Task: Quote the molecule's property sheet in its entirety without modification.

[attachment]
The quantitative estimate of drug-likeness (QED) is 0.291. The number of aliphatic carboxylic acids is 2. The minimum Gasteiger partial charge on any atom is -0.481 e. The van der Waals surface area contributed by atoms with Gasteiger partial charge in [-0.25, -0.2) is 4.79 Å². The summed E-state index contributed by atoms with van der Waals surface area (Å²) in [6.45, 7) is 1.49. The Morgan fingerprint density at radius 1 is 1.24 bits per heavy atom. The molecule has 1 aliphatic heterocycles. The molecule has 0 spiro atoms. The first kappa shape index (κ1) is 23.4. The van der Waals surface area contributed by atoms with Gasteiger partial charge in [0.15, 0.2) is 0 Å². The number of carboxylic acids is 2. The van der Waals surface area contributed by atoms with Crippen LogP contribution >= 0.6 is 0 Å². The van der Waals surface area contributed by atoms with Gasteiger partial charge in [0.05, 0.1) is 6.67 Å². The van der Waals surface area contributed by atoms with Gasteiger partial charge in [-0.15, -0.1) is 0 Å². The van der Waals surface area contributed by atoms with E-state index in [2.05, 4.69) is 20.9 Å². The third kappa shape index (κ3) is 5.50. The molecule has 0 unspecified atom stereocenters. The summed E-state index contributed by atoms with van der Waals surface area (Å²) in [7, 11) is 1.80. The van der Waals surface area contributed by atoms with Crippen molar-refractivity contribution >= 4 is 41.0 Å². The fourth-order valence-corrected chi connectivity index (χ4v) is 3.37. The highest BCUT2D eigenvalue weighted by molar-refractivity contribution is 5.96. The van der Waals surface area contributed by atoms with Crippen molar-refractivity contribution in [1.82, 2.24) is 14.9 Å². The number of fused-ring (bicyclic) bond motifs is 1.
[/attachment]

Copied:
The quantitative estimate of drug-likeness (QED) is 0.291. The number of aliphatic carboxylic acids is 2. The minimum Gasteiger partial charge on any atom is -0.481 e. The van der Waals surface area contributed by atoms with Gasteiger partial charge in [-0.25, -0.2) is 4.79 Å². The summed E-state index contributed by atoms with van der Waals surface area (Å²) in [6.45, 7) is 1.49. The Morgan fingerprint density at radius 1 is 1.24 bits per heavy atom. The molecule has 1 aliphatic heterocycles. The molecule has 0 spiro atoms. The first kappa shape index (κ1) is 23.4. The van der Waals surface area contributed by atoms with Gasteiger partial charge in [0.15, 0.2) is 0 Å². The number of carboxylic acids is 2. The van der Waals surface area contributed by atoms with Crippen LogP contribution >= 0.6 is 0 Å². The van der Waals surface area contributed by atoms with Gasteiger partial charge in [0.05, 0.1) is 6.67 Å². The van der Waals surface area contributed by atoms with Gasteiger partial charge in [-0.15, -0.1) is 0 Å². The van der Waals surface area contributed by atoms with E-state index in [2.05, 4.69) is 20.9 Å². The third kappa shape index (κ3) is 5.50. The molecule has 0 unspecified atom stereocenters. The summed E-state index contributed by atoms with van der Waals surface area (Å²) in [7, 11) is 1.80. The van der Waals surface area contributed by atoms with Crippen molar-refractivity contribution >= 4 is 41.0 Å². The fourth-order valence-corrected chi connectivity index (χ4v) is 3.37. The highest BCUT2D eigenvalue weighted by molar-refractivity contribution is 5.96. The van der Waals surface area contributed by atoms with Crippen molar-refractivity contribution in [1.82, 2.24) is 14.9 Å². The number of fused-ring (bicyclic) bond motifs is 1.